Getting a chicken coop

We moved from an apartment into our rental house this June.  My friend Liz had a large backyard flock of about 50 chickens, and was looking to downsize her flock. We planned to take four of them, so the first step was to buy or build a coop to house them.

I quickly learned that pre-built coops are ridiculously expensive. At tractor supply, a cheap coop for four chickens is about $230.

Even on Craigslist, the cost of a chicken coop isn’t usually much better. A comparably sized chicken coop still costs at least $200, unless you get a lucky deal. We decided to probably build our own, but I kept checking Craigslist daily in case I could get that lucky break.

Then one day, there was a post on Craigslist where someone was trying to give away a large doghouse. There were no dimensions posted, but the ad specified that it would take multiple guys to load it, and it featured two doggy doors for a large breed of dog. We called the owner within 15 minutes of the ad being posted, but she said that someone had already claimed it. Disappointed, I went back to planning out what materials I would need to build my own coop.

The next morning, the lady called us back and said that she’d had multiple no-shows, so we were next on her list of people who wanted it, and that if we wanted it, we’d have to hurry and be there quickly. So my husband David, roommate Ann and I borrowed Ann’s parents’ truck and headed out there. When we arrived, we quickly realized that the doghouse was a lot bigger and a lot heavier than we thought it would be. Later measurements showed it to be 6’4″ feet long by 4’3″ feet wide. Standard backyard chicken keeping advice is to have at least 4 square feet of floor space per standard sized chicken. That means our soon-to-be coop was big enough for 6 chickens!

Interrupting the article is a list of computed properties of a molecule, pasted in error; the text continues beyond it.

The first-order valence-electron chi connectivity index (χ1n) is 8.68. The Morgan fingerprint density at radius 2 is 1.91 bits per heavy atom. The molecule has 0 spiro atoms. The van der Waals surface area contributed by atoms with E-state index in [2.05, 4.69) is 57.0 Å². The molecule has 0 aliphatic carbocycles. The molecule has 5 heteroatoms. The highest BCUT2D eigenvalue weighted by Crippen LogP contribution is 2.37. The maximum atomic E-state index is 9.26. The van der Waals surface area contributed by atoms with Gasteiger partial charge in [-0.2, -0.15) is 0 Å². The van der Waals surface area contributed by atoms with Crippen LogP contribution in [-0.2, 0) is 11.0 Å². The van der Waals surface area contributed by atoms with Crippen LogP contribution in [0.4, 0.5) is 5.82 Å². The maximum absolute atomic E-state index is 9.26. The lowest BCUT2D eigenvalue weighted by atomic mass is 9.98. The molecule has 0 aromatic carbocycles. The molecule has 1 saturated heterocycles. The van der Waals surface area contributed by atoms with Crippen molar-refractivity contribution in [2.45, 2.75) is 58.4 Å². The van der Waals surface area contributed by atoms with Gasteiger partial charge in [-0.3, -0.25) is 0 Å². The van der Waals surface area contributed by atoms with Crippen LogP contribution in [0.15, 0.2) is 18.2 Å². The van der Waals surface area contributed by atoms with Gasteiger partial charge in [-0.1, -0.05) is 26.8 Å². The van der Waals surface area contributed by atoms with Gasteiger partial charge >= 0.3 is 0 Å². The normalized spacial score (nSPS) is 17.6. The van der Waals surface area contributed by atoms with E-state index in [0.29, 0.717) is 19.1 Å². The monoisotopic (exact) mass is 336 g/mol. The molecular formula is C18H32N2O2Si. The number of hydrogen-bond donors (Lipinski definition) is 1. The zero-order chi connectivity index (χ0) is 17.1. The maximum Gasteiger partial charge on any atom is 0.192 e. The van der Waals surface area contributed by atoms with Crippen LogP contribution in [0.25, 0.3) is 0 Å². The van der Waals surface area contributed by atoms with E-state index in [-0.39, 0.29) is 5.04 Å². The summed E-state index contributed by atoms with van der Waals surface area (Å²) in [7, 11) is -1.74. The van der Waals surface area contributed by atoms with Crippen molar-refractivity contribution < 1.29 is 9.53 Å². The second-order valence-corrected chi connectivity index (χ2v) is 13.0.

It ended up taking about 5 strong men to barely be able to lift it and struggle their way to put it in the back of our truck. David tried to help, but it was difficult to be coordinated about it because the other men at the house only spoke Spanish.

We got the coop back to the house and drove the truck to the yard where we wanted it, but then were faced with the task of lowering it from the truck bed onto the ground. There was no way that David, Ann and I could do it by ourselves, so we got both of Ann’s parents to come, one of Ann’s friends, and one of David’s friends. Eventually we succeeded in getting the coop off the truck, but it was quite an ordeal, even for four men and three women.

So that’s how we ended up with a fantastic deal on our chicken coop. It still needed some work like a good coat of paint to protect it somewhat from the elements, more doors for the humans to collect eggs and get inside to clean it, and areas at the top for ventilation. But most of the work and materials had already been provided for us, for free!



More on what was going on with all the digging, in the next post!

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